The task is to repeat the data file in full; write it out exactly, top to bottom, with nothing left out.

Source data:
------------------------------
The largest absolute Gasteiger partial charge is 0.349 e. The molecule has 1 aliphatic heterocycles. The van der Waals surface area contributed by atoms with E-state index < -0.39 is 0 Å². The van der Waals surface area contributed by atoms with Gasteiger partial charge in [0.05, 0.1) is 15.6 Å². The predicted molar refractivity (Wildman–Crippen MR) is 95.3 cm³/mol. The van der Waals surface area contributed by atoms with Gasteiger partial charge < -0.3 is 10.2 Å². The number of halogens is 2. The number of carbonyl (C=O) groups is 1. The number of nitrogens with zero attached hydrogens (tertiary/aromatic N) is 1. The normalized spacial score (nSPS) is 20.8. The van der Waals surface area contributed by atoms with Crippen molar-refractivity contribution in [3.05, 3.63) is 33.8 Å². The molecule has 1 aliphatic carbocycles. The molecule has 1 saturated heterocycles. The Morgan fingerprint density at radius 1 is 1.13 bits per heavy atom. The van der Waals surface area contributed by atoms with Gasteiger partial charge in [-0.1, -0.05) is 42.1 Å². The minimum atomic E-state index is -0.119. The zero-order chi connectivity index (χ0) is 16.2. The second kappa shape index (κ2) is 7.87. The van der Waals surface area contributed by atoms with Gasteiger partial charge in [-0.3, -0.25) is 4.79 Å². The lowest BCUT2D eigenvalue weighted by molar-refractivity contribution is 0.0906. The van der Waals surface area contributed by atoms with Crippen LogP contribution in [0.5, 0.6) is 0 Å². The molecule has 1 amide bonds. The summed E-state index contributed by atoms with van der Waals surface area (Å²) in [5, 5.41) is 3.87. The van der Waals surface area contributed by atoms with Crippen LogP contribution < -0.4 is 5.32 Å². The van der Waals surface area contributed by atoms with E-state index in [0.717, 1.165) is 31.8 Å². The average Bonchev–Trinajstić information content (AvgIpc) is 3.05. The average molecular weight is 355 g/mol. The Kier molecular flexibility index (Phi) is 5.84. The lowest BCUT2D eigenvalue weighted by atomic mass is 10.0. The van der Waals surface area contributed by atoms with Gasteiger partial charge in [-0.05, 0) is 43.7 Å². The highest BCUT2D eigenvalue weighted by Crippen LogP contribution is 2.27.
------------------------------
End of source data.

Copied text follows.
The largest absolute Gasteiger partial charge is 0.349 e. The molecule has 1 aliphatic heterocycles. The van der Waals surface area contributed by atoms with E-state index < -0.39 is 0 Å². The van der Waals surface area contributed by atoms with Gasteiger partial charge in [0.05, 0.1) is 15.6 Å². The predicted molar refractivity (Wildman–Crippen MR) is 95.3 cm³/mol. The van der Waals surface area contributed by atoms with Gasteiger partial charge < -0.3 is 10.2 Å². The number of halogens is 2. The number of carbonyl (C=O) groups is 1. The number of nitrogens with zero attached hydrogens (tertiary/aromatic N) is 1. The normalized spacial score (nSPS) is 20.8. The van der Waals surface area contributed by atoms with Crippen molar-refractivity contribution in [3.05, 3.63) is 33.8 Å². The molecule has 1 aliphatic carbocycles. The molecule has 1 saturated heterocycles. The Morgan fingerprint density at radius 1 is 1.13 bits per heavy atom. The van der Waals surface area contributed by atoms with Gasteiger partial charge in [-0.1, -0.05) is 42.1 Å². The minimum atomic E-state index is -0.119. The zero-order chi connectivity index (χ0) is 16.2. The second kappa shape index (κ2) is 7.87. The van der Waals surface area contributed by atoms with Gasteiger partial charge in [-0.3, -0.25) is 4.79 Å². The lowest BCUT2D eigenvalue weighted by molar-refractivity contribution is 0.0906. The van der Waals surface area contributed by atoms with Crippen LogP contribution in [0.5, 0.6) is 0 Å². The molecule has 1 amide bonds. The summed E-state index contributed by atoms with van der Waals surface area (Å²) in [5, 5.41) is 3.87. The van der Waals surface area contributed by atoms with Crippen LogP contribution < -0.4 is 5.32 Å². The van der Waals surface area contributed by atoms with E-state index in [0.717, 1.165) is 31.8 Å². The average Bonchev–Trinajstić information content (AvgIpc) is 3.05. The average molecular weight is 355 g/mol. The Kier molecular flexibility index (Phi) is 5.84. The lowest BCUT2D eigenvalue weighted by atomic mass is 10.0. The van der Waals surface area contributed by atoms with Gasteiger partial charge in [-0.05, 0) is 43.7 Å². The highest BCUT2D eigenvalue weighted by Crippen LogP contribution is 2.27.